Cinematique: SPECTRE

IT was quite satisfying to finally see James Bond’s latest assignment open with the iconic “Gunbarrel” sequence and the James Bond theme.

Note: major spoilers ahead! If you haven’t seen the latest 007 installment, you probably shouldn’t read this. 

EON Productions had the opportunity of a lifetime with SPECTRE (I capitalize the title on purpose, because though the film doesn’t explain the name, the title is an acronym for “SPecial Executive for Counterintelligence, Terrorism, Revenge, and Extortion”).

After the grueling decades of a legal dispute with Thunderball’s jealous and opportunistic co-author Kevin McClory, the Broccoli clan finally secured the full rights to James Bond’s arch nemesis, Ernst Stavro Blofeld, and his sinister organization. I’m sure that scores of die-hards were thrilled as I was when they captured the first glimpse of the 21st century version of the Octopus ring. Our theory about Quantum being a pre-cursor for SPECTRE’s return was proven right, and we hoped that the writers would take

“…like so many of Blofeld’s plots, SPECTRE failed to deliver…”

a lesson from Casino Royale’s success and return to the novels for source material. We hoped that the new SPECTRE and Blofeld would be as malevolent and clever as ever, if not more so.

But, like so many of Blofeld’s plots, SPECTRE failed to deliver.

I feel especially bad for Christoph Waltz. The Oscar winning actor could have been the best Bond villain ever, far out-doing Mads Mikkelson as Le Chiffre, or Adolfo Cieli as Emilio Largo. But they didn’t let Waltz act! I felt throughout the whole movie that someone—be it the writers or Sam Mendes—held Mr. Waltz back from his potential. He definitely had his good moments, but he could have done so much better.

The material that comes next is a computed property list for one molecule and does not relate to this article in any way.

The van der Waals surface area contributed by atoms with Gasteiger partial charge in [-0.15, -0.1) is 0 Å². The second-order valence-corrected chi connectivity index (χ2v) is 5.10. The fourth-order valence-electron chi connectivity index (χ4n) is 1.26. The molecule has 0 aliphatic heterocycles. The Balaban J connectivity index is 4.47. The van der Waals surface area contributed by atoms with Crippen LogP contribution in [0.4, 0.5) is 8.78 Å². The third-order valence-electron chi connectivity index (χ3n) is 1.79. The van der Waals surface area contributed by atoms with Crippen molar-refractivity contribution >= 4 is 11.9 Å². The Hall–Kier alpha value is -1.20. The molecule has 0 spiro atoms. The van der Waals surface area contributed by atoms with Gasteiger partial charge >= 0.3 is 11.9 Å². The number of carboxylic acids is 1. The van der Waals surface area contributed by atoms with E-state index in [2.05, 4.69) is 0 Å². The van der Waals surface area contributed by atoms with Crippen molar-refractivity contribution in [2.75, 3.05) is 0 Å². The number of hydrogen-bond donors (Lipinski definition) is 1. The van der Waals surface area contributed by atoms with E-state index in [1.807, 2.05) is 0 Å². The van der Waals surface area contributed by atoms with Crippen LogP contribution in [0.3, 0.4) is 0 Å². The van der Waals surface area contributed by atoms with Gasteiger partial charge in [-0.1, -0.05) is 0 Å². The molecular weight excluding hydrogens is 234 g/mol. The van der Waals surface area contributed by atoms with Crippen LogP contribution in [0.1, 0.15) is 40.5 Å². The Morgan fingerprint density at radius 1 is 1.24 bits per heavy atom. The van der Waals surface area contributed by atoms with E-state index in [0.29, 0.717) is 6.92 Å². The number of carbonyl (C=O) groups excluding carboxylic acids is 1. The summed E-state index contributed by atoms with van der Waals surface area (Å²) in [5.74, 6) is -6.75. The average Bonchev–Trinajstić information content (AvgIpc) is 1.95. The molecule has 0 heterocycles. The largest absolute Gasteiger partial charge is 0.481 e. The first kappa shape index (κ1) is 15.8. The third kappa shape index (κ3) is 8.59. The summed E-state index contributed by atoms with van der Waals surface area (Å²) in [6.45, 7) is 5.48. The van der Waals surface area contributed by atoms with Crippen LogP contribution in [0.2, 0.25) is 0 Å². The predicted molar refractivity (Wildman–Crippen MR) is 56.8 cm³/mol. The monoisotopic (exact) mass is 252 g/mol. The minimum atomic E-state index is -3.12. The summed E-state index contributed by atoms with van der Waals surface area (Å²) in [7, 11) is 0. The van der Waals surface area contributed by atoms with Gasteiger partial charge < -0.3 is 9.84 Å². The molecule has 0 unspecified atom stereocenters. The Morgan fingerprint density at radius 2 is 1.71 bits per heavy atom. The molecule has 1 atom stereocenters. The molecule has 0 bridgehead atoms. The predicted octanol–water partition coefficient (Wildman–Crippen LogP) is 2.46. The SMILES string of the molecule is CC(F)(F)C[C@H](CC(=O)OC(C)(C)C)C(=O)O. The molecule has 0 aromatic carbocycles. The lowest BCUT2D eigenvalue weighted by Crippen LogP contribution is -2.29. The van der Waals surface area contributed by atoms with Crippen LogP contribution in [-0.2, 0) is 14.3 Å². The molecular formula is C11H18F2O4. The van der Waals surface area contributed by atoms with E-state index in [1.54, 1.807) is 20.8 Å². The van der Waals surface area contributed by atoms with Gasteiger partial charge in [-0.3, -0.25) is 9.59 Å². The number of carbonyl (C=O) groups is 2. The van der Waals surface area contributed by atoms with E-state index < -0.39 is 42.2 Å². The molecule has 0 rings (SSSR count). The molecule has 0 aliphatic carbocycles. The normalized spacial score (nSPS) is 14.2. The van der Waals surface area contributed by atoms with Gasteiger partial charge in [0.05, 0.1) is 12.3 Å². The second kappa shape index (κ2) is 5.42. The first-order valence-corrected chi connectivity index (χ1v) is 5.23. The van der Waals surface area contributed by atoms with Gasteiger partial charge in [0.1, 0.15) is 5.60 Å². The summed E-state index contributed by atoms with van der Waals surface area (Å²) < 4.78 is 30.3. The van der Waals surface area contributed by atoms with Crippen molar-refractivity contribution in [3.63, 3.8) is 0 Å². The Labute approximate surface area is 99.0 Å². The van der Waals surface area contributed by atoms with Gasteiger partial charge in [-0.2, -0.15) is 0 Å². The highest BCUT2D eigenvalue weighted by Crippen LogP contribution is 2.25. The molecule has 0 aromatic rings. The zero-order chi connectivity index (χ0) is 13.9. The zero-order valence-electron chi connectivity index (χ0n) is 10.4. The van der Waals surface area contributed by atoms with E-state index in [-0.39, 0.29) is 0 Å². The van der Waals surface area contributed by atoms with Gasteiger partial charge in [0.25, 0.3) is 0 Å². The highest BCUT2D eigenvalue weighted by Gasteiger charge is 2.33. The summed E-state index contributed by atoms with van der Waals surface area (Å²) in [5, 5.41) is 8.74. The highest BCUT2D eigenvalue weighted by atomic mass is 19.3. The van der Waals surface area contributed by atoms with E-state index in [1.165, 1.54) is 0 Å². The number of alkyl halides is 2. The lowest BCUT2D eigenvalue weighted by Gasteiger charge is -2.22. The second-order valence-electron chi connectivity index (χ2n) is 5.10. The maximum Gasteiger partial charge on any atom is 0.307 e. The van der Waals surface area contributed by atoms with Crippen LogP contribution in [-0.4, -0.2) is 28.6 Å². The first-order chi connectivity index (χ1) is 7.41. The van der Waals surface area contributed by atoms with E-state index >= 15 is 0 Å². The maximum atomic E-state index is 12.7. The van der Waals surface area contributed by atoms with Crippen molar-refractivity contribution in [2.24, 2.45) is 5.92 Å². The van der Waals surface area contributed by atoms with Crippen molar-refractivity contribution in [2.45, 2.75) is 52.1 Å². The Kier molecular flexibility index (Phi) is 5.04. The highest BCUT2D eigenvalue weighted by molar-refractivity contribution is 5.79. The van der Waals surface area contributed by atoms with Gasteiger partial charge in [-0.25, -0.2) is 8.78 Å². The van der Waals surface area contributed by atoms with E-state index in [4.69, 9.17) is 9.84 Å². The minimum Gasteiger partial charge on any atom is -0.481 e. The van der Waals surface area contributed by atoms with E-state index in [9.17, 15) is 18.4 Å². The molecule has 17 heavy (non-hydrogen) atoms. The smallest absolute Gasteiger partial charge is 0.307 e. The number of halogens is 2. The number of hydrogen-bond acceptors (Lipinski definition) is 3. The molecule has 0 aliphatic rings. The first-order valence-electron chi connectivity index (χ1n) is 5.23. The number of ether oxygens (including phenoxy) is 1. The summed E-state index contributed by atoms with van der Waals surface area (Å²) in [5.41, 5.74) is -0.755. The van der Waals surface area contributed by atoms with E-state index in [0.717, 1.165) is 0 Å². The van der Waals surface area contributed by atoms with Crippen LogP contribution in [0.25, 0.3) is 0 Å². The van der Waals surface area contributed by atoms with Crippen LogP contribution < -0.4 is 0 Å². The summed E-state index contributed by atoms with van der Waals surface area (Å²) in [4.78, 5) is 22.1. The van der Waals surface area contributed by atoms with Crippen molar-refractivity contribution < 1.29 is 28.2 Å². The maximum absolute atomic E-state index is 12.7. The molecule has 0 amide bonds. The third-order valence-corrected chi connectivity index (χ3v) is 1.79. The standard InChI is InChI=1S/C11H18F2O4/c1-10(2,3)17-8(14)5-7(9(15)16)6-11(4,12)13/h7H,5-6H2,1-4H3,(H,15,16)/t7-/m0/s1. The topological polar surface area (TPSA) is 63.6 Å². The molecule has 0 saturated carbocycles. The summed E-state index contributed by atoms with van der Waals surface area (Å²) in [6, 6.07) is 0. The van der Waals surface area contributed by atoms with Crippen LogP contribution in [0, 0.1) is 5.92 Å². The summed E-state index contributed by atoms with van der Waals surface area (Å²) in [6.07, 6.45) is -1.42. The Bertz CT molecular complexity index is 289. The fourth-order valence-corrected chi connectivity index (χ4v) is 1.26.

It isn’t hard to rest the blame at the writers’ door. The reimagining of Blofeld may have been a reason behind Waltz’s mediocre performance: they created a mediocre character. Blofeld is supposed to be the ultimate sociopath whose goal is to create mayhem for the sake of cashing in on the ashes. His terrorism is a business. But, for the sake of a shoddy attempt at fooling the fans with the assertion that Waltz was not Blofeld, (which any Bond fan knew was an absurdity) , they created a character who created mayhem for the sake of brotherly competition.

The “I’ve really put you through it” line really made me roll my eyes.

The whole movie reminded me of Brosnon Bond (who was the worst, IMHO). From falling into a convenient couch; to the ridiculous first kiss (“What do we do now?” Seriously?) that totally contradicted Madeline Swann’s character up to that point; to the ridiculous climax.

“…why not just let Blofeld fly away in his little helicopter?”

It was the climax of SPECTRE that about killed me. Running through the bombed out MI6, reminiscent of Scaramanga’s fun house in Golden Gun, wasn’t the problem. I’m sorry; up to this installment of 007’s reboot, the action was somewhat believable. But there is no way, no way, that a .380 or Walther PPK is going to hit a moving helicopter from a moving boat, much less hit it in such a way that it causes it to crash.